So why is VB declining while C# is on the rise ? Microsoft is heavily to blame here. Although they say you are free to choose what ever language you like, they don’t do that, they continue to choose C# over VB and the market place knows that. Given it’s their platform we are actually coding on, it’s understandable that we view their developers as leaders. And they lead towards C#.
Cost and time also figure into it heavily. Microsoft has sent out a clear message that if you want to work with Windows Live Id, Windows Search, Health Vault, .NET Micro Framework, XNA, then they don’t view VB as important enough for them to vest any time on, so why should/would you ? They’ve made it clear they are going to pigeon hole VB.
Let me give you an example. Let’s say today you wanted to incorporate the latest from the Patterns and Practices team. If you go over to CodePlex, you’ll find the latest code in C#. If you want to build your app, but still have the flexibility to make changes, you’ll need to go with C#. In fact if you look over at CodePlex, you’ll find that C# projects outweigh VB at the ratio of about 7 : 1. And many of those projects are lead by Microsoft employees as part of their day job.
This leading of community projects, the work being done internally around C# all lead to C# developing greater market share as well as improving C# itself as the language gets “dog-fooded” more by Microsoft, thus gaining input from some of the world’s best developers from practical usage of it. It’s self feeding.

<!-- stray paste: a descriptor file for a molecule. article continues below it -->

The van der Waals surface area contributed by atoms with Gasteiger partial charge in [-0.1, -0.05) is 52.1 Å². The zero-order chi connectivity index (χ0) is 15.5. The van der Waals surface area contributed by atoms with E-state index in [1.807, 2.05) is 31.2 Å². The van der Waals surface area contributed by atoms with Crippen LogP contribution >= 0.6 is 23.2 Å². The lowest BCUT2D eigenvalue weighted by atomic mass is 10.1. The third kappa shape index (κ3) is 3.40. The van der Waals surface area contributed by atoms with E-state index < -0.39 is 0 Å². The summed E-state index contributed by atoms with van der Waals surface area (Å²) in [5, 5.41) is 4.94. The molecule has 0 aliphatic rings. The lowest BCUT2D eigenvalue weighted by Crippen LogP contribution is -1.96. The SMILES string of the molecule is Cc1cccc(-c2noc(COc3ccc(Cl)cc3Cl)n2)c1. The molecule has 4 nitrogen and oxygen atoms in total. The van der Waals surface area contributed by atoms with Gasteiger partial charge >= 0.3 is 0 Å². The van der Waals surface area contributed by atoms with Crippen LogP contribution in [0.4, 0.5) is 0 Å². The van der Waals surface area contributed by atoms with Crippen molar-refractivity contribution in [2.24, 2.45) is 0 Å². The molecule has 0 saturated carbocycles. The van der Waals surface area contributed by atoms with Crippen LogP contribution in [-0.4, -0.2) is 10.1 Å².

For Microsoft as a whole, they look at .NET penetration. The increase in C# at the expense of VB doesn’t really matter, it’s overall market share that does. Except perhaps for one really telling statistic. As Forrester said, if all the VB community switched to VB.NET back in 2005, VB would have had 70% market penetration. Given such a huge potential, it has to be negligent to let that slip away, and instead favor a new language because internally more people at Microsoft used C++. Really, the question should have been was there ever any need for C# given VB’s huge market share ? Now the question is beginning to be the opposite.
And so it goes, we should be happy when they tell us how many deck chairs on the titanic, that the ship is unsinkable, yet we see the water line drawing nearer and nearer…….